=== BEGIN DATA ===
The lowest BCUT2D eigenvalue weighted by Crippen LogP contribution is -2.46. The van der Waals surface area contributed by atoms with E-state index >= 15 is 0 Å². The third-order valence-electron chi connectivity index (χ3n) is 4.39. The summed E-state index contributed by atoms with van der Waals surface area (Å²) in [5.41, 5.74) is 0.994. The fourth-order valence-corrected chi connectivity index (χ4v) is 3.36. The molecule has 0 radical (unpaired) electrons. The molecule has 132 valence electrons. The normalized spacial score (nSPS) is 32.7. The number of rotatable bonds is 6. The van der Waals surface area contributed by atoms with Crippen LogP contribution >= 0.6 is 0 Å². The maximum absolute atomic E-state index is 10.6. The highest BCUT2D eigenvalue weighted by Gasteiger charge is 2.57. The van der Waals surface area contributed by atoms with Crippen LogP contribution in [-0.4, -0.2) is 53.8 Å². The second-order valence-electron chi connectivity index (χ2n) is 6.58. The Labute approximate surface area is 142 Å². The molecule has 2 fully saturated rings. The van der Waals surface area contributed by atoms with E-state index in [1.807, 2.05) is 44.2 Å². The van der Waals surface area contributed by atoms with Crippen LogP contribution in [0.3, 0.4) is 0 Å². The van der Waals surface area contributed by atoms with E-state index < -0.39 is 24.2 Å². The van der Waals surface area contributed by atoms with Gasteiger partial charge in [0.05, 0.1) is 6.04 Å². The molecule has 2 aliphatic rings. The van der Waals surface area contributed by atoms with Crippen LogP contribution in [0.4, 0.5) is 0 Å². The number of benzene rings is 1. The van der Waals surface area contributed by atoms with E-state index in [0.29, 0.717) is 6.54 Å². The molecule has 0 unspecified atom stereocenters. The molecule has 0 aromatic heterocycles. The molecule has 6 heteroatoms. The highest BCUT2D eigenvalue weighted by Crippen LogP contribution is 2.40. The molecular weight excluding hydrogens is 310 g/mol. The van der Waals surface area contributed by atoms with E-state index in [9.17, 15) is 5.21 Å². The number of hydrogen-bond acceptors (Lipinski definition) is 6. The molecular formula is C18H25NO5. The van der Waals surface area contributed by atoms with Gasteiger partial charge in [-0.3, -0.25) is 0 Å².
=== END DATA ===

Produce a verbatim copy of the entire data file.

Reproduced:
The lowest BCUT2D eigenvalue weighted by Crippen LogP contribution is -2.46. The van der Waals surface area contributed by atoms with E-state index >= 15 is 0 Å². The third-order valence-electron chi connectivity index (χ3n) is 4.39. The summed E-state index contributed by atoms with van der Waals surface area (Å²) in [5.41, 5.74) is 0.994. The fourth-order valence-corrected chi connectivity index (χ4v) is 3.36. The molecule has 0 radical (unpaired) electrons. The molecule has 132 valence electrons. The normalized spacial score (nSPS) is 32.7. The number of rotatable bonds is 6. The van der Waals surface area contributed by atoms with Crippen LogP contribution >= 0.6 is 0 Å². The maximum absolute atomic E-state index is 10.6. The highest BCUT2D eigenvalue weighted by Gasteiger charge is 2.57. The van der Waals surface area contributed by atoms with Crippen LogP contribution in [-0.4, -0.2) is 53.8 Å². The second-order valence-electron chi connectivity index (χ2n) is 6.58. The Labute approximate surface area is 142 Å². The molecule has 2 fully saturated rings. The van der Waals surface area contributed by atoms with E-state index in [1.807, 2.05) is 44.2 Å². The van der Waals surface area contributed by atoms with Crippen LogP contribution in [0.3, 0.4) is 0 Å². The van der Waals surface area contributed by atoms with E-state index < -0.39 is 24.2 Å². The van der Waals surface area contributed by atoms with Gasteiger partial charge in [0.05, 0.1) is 6.04 Å². The molecule has 2 aliphatic rings. The van der Waals surface area contributed by atoms with Crippen LogP contribution in [0.4, 0.5) is 0 Å². The number of benzene rings is 1. The van der Waals surface area contributed by atoms with E-state index in [0.29, 0.717) is 6.54 Å². The molecule has 0 unspecified atom stereocenters. The molecule has 0 aromatic heterocycles. The molecule has 6 heteroatoms. The highest BCUT2D eigenvalue weighted by Crippen LogP contribution is 2.40. The molecular weight excluding hydrogens is 310 g/mol. The van der Waals surface area contributed by atoms with E-state index in [9.17, 15) is 5.21 Å². The number of hydrogen-bond acceptors (Lipinski definition) is 6. The molecular formula is C18H25NO5. The van der Waals surface area contributed by atoms with Gasteiger partial charge in [-0.3, -0.25) is 0 Å².